By Meg Lowman Ph.D., Science Advisor to Earthwatch
Even though the official United Nations “Year of the Forest” was eight years ago in 2011, the year 2019 has without doubt been The Year of the Tree, a transformational time that has highlighted the global importance of trees, with millions of citizens getting a bit muddy in the process. This year, Ethiopia made the Guinness Book of World Records with a citizen science community exercise of planting over 352 million trees during a 12-hour span. Less than one month later, the region Uttar Pradesh in India planted 220 million trees in one day, representing approximately one tree for every resident of that state. In both countries, citizens participated in these massive plantings, digging holes and watering seedlings.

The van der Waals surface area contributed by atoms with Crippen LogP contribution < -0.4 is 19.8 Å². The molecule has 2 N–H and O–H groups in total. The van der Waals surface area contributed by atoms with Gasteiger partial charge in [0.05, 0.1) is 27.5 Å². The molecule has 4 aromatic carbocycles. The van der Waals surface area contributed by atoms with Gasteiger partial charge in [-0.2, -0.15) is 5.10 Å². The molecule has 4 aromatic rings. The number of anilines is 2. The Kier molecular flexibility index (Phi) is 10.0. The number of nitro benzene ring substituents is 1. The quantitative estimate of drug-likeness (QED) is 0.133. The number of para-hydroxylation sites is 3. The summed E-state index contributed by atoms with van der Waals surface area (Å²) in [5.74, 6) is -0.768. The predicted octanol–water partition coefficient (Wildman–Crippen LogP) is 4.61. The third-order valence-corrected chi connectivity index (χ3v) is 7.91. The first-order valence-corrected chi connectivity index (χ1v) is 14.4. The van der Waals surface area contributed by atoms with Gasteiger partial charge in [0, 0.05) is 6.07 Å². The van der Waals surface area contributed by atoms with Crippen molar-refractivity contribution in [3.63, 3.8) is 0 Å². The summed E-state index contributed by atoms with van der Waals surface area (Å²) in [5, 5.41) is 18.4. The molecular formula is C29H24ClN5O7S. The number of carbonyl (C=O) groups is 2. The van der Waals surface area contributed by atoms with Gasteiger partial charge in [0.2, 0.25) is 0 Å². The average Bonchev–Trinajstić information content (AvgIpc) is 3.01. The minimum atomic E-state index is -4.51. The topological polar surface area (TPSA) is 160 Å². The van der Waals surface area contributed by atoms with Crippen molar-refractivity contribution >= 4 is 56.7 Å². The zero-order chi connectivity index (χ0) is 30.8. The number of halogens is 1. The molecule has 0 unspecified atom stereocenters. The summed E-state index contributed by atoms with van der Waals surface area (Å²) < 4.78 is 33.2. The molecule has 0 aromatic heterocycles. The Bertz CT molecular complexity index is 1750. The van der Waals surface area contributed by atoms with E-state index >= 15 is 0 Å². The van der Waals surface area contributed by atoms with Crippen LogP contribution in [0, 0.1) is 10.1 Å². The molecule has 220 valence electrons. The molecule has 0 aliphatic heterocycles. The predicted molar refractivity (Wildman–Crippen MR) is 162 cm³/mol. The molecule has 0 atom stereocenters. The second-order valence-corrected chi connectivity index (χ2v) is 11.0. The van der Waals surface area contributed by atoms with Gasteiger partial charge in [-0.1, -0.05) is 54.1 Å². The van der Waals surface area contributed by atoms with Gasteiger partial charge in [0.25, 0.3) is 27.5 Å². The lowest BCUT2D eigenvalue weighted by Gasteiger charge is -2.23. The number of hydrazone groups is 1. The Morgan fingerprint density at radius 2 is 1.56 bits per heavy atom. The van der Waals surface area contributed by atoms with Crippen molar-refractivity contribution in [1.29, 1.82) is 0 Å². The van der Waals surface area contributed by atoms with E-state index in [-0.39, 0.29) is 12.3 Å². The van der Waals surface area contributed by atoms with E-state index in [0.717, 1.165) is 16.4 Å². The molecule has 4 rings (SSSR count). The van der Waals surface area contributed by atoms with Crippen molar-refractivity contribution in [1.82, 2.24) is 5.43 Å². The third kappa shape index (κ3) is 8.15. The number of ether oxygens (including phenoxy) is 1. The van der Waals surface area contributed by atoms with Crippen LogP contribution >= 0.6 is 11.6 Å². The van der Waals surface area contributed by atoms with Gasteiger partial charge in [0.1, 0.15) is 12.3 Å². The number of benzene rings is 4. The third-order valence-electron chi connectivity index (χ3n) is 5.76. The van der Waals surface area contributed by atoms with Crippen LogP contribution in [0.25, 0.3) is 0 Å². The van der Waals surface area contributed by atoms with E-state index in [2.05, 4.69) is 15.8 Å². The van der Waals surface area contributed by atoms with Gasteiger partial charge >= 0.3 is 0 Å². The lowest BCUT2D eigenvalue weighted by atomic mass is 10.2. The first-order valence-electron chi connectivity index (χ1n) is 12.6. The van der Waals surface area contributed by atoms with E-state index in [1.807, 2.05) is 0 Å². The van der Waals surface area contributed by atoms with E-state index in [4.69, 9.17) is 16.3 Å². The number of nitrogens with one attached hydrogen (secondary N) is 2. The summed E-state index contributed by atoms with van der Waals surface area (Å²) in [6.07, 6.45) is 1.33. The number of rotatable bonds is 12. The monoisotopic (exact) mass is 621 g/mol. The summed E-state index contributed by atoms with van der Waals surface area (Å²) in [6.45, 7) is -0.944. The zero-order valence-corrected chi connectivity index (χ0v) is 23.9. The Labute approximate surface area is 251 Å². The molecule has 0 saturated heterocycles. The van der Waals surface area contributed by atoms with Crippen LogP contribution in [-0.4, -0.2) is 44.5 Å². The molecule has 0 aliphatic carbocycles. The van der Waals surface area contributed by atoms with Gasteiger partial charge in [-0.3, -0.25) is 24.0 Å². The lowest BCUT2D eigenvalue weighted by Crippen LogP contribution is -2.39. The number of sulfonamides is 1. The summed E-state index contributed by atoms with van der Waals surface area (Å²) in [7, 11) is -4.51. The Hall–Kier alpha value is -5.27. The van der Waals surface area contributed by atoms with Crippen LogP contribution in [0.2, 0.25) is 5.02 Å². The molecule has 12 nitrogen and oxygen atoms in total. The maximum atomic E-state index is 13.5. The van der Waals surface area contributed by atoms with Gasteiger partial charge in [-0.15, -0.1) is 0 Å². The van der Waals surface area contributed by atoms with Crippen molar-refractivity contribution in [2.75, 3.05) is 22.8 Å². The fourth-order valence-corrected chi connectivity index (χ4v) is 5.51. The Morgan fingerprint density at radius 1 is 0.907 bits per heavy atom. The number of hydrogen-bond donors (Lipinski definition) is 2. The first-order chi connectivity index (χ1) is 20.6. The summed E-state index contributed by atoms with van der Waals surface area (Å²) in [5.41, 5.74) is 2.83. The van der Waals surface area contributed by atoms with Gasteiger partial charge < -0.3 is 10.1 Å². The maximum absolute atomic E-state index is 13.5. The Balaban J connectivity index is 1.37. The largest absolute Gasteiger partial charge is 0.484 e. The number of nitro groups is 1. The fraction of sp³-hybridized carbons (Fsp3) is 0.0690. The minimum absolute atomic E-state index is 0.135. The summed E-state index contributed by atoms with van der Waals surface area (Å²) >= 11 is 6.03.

In scientific circles, several recent publications have spotlighted tree-planting as an effective, relatively inexpensive solution to the climate change crisis, because trees can absorb much of the carbon dioxide that people pollute. The Swiss Federal Institute of Technology published a report that the planet could support an extra 2.2 billion acres of tree cover, using lands currently underutilized or areas where forests were cleared. They further claim that, over time, these newly planted trees can remove about two-thirds of the estimated 330 billion tons of carbon spewed into the atmosphere by humans since the Industrial Revolution.
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